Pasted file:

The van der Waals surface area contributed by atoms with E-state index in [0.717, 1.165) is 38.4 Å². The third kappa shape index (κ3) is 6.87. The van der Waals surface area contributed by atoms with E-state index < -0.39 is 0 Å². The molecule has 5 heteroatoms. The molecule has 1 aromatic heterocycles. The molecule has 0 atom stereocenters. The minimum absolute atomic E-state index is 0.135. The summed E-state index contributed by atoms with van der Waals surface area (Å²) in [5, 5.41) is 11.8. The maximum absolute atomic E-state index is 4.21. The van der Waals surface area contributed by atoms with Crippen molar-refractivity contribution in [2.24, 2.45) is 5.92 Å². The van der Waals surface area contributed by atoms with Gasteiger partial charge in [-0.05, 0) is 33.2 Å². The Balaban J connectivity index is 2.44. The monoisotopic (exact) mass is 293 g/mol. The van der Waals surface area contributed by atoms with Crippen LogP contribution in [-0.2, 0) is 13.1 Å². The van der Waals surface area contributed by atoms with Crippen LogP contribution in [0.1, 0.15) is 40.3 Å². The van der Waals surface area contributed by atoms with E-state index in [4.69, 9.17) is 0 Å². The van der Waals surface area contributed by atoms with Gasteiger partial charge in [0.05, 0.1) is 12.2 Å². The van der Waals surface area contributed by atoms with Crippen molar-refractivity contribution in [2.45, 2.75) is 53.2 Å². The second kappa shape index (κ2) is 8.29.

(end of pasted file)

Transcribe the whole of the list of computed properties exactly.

The van der Waals surface area contributed by atoms with E-state index in [0.717, 1.165) is 38.4 Å². The third kappa shape index (κ3) is 6.87. The van der Waals surface area contributed by atoms with E-state index < -0.39 is 0 Å². The molecule has 5 heteroatoms. The molecule has 1 aromatic heterocycles. The molecule has 0 atom stereocenters. The minimum absolute atomic E-state index is 0.135. The summed E-state index contributed by atoms with van der Waals surface area (Å²) in [5, 5.41) is 11.8. The maximum absolute atomic E-state index is 4.21. The van der Waals surface area contributed by atoms with Crippen molar-refractivity contribution in [2.24, 2.45) is 5.92 Å². The van der Waals surface area contributed by atoms with Gasteiger partial charge in [-0.05, 0) is 33.2 Å². The Balaban J connectivity index is 2.44. The monoisotopic (exact) mass is 293 g/mol. The van der Waals surface area contributed by atoms with Crippen LogP contribution in [-0.2, 0) is 13.1 Å². The van der Waals surface area contributed by atoms with Crippen LogP contribution in [0.1, 0.15) is 40.3 Å². The van der Waals surface area contributed by atoms with E-state index in [4.69, 9.17) is 0 Å². The van der Waals surface area contributed by atoms with Gasteiger partial charge in [0.05, 0.1) is 12.2 Å². The van der Waals surface area contributed by atoms with Crippen molar-refractivity contribution in [2.45, 2.75) is 53.2 Å². The second kappa shape index (κ2) is 8.29.